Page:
Two-Wheel Drifting Through Long, Fast Turns with Sean Hamblin
Intro and Photos by Garth Milan
Turns on motocross tracks are often deceiving. For instance, slow, rutted corners appear much more difficult to rail through than long, sweeping ones without grooves because of the intimidation factor associated with the ruts. However, fast and sweeping turns are sometimes actually tougher to keep pace in and require a completely different method of riding altogether due to their lack of traction and banking—there’s nothing to “lay your bike into. The high amount of speed doesn’t help matters, either, making these corners even more scary and intimidating due to the sheer velocity being achieved.
Never is this rule truer than on turns like the one Sean Hamblin is shredding through in the accompanying photos. The size and length of this elongated berm made it tough enough to go fast through, but consider that the turn is nowhere near banked enough to lock into and is slipperier than a banana peel and things really start to get tough! With no ruts or loam to depend on, Hamblin was forced to make use of his throttle, clutch, and body positioning to go ridiculously fast through this normally awkward and slow turn. Pay attention; even if you don’t take corners like Sean does yet, by studying his technique someday you too might be doing a little two-wheel drifting of your own…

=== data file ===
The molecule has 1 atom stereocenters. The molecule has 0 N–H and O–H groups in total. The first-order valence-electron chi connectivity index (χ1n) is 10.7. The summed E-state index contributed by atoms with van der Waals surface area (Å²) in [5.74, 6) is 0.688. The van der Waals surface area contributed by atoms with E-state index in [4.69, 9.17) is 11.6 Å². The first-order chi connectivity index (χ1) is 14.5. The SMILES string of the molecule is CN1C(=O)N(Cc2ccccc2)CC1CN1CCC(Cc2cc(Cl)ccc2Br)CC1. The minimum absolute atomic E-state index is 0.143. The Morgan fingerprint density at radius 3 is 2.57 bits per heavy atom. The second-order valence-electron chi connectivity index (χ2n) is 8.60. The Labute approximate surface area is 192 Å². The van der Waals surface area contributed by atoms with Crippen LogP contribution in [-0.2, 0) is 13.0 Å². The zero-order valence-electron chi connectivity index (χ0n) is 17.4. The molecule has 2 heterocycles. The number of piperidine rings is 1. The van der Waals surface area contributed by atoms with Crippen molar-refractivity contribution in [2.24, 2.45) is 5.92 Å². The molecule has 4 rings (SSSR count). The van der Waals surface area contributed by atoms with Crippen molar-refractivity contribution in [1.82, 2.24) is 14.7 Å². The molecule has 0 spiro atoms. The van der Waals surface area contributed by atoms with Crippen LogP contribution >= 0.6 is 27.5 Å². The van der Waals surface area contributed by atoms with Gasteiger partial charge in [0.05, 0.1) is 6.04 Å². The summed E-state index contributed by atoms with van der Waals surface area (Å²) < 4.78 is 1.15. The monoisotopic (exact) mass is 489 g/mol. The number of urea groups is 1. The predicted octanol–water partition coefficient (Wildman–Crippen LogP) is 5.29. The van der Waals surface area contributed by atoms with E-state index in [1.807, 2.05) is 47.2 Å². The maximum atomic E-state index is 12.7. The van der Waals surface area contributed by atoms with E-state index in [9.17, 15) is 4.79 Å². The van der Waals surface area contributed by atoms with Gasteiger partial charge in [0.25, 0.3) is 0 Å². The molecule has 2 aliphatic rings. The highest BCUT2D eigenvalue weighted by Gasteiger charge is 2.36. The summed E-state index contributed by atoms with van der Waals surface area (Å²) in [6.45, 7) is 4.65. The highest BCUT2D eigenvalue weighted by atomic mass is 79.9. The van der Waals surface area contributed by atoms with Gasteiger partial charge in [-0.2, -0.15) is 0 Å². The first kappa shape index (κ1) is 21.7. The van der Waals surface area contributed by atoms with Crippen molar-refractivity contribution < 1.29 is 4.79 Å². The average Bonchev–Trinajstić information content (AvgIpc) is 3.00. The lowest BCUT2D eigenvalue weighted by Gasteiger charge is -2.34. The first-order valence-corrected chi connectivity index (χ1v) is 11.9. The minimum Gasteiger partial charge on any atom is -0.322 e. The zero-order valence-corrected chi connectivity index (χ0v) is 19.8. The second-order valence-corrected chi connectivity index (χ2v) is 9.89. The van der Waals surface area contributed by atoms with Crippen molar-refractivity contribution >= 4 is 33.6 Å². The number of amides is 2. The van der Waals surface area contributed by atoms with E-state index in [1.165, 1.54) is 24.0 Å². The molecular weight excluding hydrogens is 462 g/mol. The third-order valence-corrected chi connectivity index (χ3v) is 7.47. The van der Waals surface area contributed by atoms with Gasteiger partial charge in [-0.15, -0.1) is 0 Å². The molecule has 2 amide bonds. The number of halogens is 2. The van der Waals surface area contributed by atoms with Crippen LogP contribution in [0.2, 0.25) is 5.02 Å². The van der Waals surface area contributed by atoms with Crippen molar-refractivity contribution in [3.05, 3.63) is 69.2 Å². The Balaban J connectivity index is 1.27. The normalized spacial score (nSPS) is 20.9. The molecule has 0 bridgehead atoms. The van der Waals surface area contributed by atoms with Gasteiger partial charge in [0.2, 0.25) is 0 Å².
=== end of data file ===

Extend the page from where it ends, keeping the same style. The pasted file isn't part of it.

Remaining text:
COMIN’ IN HOT!
“I enter this corner on the gas, going fast from the long straightaway before it. As I come in, I realize that there’s not much traction here and nothing to lay the bike into, so I need to be ready to lose traction; it’s inevitable. To prepare I get my lower body in the center of the seat and put my head and shoulders slightly over the front of the bike. This way I can pivot the bike around my head and shoulders and use them as a center balancing point. I drop the bike over slightly and start leaning into it, but at the same time I put pressure on the outside peg to keep things balanced.
DOWNSHIFT TO SLIDE
“The key to going fast through this turn is to downshift quick enough to get your rear end to slightly break loose, kind of like the Super Moto guys do when they enter corners. I give the bike two quick downshifts, letting the clutch out fast and keeping the bike at high rpm. Combined with the leaning I’m already doing, this starts my two-wheeled slide. You basically have to create your own traction through balancing the bike once it starts sliding, but after a few times practicing this it becomes much easier. Remember to use your legs when steering—this always helps.
EASE IT ON
“I always keep one finger on the clutch just in case the back end starts to break loose or I suddenly need more power, and beyond that I am very careful with throttle application. Ease it on; don’t just pin it, or you’ll wind up doing a big donut halfway through. I also like to get low on the bike, and while I’m getting on the gas I make sure to stay balanced and centered so I can react to traction changes.